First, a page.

When I suffered my second "overuse" injury in two years from running, I started questioning some things. Injury always leads to a slew of comments like "listen to your body". What the hell does that really mean? I know I'm hurt. How do I get better? How do I avoid this in the future? Does two injuries in two years mean that I am, in fact, not Born to Run? Similar to Wyatt Hornsby, I began questioning the need to run endless miles in an effort train. Don't get me wrong, runners need to run in order to train properly. In particular, we need to run "specifically" for the type of goal race we are attempting. However, most of you reading this are non-elite runners that don't get paid to run for a living. Those of us in that group have limited time to train and recover. The reality is that a guy like Ryan Hall may run 70 - 100 miles a week, but he also spends significant amounts of time doing other things like strength training, physical therapy, stretching, etc.. And he has a staff of people that help him to keep his body and life in balance. The non-elite runner doesn't have those benefits. Instead, we must balance and prioritize and prioritize on our own. We are left to interpret what it means to listen to our body.
The final piece of the puzzle was some experts from a book called the Four Hour Body by Tim Ferriss. An underlying principal in the book is that we should do the least amount of work to get the most benefit (the minimum effective dosage). Following that principal, Tim interviews a running coach that claims to build 100 mile runners on nothing but CrossFit and 30 miles of high intensity running (no runs longer than a half marathon). Not surprisingly, this did not end well for those that tried it. The obvious lesson learned was the need for the "specific" training I mentioned above. Nonetheless, I became intrigued by the idea of reducing training mileage -- particularly during non-peak periods of training -- in order to increase quality and total health.
Here is an example of why it intrigued me. I have had two overuse injuries in two years. Overuse is just as the term implies, overdoing it. Nothing serious, just your body's way of saying slow down and heal/recover. An efficient runner completes roughly 180 strides per minute (90 per leg). In an hour long workout that is 5400 repetitions per leg. And each one of those repetitions is performed using the same tendons and joints. That is a lot of repeated force on those joints and tendons. So what if I got rid of some "junk" miles in my training and replaced them with HIIT workouts that average 150 - 300 repetitions and distributed those repetitions among all the joints and tendons in my body? I would be replacing those miles with a workload that includes things I always know I should do like core training and strength training.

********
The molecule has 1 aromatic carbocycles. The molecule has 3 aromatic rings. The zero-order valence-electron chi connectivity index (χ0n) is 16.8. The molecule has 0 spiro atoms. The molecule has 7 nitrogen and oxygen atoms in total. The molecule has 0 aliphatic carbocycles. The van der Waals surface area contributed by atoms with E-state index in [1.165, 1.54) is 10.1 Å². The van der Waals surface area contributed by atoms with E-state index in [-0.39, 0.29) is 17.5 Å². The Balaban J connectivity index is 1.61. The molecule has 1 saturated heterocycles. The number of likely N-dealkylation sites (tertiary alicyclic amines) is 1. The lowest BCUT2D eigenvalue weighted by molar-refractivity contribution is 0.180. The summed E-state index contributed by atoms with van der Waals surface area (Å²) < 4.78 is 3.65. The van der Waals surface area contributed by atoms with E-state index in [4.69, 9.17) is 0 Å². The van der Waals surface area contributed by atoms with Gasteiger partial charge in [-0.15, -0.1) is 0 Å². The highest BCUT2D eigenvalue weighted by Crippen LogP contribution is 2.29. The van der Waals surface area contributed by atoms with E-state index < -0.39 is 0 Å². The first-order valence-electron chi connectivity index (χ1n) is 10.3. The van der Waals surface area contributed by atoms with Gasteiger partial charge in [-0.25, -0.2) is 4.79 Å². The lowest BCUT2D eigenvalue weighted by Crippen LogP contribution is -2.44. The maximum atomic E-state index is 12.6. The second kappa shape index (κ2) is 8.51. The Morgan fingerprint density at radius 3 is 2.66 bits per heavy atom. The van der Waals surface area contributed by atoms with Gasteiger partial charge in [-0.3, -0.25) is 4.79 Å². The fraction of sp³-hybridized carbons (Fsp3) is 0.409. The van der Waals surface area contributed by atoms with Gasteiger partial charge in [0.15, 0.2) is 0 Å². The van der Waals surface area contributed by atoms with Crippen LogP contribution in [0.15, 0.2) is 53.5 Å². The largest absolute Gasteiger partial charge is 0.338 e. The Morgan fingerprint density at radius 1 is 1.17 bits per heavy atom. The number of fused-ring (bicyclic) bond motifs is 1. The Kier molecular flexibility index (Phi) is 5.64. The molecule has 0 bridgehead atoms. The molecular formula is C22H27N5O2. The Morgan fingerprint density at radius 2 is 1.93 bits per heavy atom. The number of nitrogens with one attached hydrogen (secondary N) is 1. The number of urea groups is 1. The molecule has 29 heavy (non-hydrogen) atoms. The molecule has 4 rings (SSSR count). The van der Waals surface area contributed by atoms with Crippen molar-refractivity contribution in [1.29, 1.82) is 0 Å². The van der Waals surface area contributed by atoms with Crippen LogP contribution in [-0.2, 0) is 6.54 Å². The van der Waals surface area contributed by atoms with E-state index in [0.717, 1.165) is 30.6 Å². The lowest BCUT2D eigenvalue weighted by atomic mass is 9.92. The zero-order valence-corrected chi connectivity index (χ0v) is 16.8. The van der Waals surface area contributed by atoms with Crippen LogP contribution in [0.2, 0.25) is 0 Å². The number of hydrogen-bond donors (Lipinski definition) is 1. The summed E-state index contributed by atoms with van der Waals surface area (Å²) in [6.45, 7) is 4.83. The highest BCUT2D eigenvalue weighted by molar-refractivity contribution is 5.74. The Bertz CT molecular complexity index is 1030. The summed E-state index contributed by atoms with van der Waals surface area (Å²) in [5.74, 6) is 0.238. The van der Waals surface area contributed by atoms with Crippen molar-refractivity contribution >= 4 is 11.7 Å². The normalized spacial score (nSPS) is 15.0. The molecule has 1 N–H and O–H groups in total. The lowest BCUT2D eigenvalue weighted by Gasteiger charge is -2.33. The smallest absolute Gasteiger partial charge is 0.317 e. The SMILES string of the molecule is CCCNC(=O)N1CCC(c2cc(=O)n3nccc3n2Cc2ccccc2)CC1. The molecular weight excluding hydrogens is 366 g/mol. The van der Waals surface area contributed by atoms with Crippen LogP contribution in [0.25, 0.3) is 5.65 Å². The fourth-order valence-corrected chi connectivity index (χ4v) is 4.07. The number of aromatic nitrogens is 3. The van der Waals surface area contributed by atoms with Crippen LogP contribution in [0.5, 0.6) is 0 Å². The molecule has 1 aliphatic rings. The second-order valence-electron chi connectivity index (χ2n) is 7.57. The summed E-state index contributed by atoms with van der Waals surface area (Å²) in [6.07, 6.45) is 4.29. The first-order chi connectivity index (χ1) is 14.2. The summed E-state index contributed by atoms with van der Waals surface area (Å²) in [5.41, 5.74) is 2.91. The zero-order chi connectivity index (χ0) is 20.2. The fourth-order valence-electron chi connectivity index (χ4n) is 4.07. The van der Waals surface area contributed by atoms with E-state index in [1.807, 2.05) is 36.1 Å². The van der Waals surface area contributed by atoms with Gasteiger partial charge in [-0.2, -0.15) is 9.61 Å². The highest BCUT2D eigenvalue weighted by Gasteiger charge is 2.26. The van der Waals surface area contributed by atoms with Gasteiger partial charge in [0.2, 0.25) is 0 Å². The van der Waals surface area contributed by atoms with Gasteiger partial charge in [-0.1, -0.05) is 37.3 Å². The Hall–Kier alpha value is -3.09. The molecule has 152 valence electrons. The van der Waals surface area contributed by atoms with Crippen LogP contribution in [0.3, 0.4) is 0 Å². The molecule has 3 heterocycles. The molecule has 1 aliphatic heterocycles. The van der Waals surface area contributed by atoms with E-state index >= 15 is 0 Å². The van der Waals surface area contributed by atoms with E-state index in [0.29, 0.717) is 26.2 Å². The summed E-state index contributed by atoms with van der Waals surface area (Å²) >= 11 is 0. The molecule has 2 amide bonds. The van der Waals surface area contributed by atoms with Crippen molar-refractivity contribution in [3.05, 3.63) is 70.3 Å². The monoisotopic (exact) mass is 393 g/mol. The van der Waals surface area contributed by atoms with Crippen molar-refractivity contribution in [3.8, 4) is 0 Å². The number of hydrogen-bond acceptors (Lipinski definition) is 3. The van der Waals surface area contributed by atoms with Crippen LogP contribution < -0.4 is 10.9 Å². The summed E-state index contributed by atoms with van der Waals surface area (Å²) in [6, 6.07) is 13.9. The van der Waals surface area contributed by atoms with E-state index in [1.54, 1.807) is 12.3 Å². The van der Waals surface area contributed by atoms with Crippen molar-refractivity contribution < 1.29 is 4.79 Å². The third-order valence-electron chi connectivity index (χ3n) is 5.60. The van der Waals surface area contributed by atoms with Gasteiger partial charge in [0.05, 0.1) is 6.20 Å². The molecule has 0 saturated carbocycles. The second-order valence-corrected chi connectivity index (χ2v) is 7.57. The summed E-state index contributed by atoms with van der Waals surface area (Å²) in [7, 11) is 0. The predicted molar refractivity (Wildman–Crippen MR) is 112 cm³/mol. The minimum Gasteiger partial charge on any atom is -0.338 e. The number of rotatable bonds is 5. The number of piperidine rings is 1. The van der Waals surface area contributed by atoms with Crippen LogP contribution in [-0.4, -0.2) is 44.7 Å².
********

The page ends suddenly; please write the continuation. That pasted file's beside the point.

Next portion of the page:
The program that I am following is based primarily (for now) on the book Cardio Strength Training. While I have not researched the entire history of this type of training, I am sure it is long. In talking with friends, it seems this type of training gained a ton of popularity with the movie "300" and the Spartan Warrior Workouts. And I would bet this is part of what has given rise to the popularity of CrossFit as well. Again, I have not done a ton of research behind the history of any of these training styles, and you have my apologies if I over simplified or missed important elements. The most important point that I am trying to make is that they all have similar elements to their training philosophies: the inclusion of intensity to traditional strength training and a focus more on functional/total body exercise.
In addition to the reduced load on your body, here are some benefits of HIIT:
- Increased fat burning beyond your prescribed exercise period, serving to improve body composition (less fat, more lean muscle). Studies show base metabolic rates stay increased for 24 hours after working out.
- The sessions are short, typically taking less than a half hour to complete.
- Studies showed that individuals performing interval training improved BOTH anaerobic and aerobic capacity.
- Many of the movements are body weight only (no weights required)
- The focal point is not to increase muscle mass, but to reduce fat (improved body composition)
- Serves to improve strength in all the muscle groups in your body, improving muscle groups that are weak and/or ignored during running (until you are hurt of course!)
The idea of using intervals isn't all that foreign to advanced runners, most of us do "speed work" after all. Based on my current level of fitness, and the time I've spent interval running, I don't expect huge gains in my aerobic or anaerobic fitness. I do expect that I can maintain a high level when my running dips in between training cycles. And I am hopeful that a more balanced approach to training will minimize injuries and improve recovery times. Most importantly, I am hopeful that it will help me increase my race day performances when large muscle groups (like my quads!) take a continuous pounding.
One word of caution, keep any cross training in balance with your current training plans. Don't do maximial effort of HITT around maximal running effort or you may find yourself burned out. And plan for some soreness early on!
I admit that all of this is somewhat of an experiment -- one man's opinion on what it means to listen to his body. Stay tuned to see how it works for me. Or don't.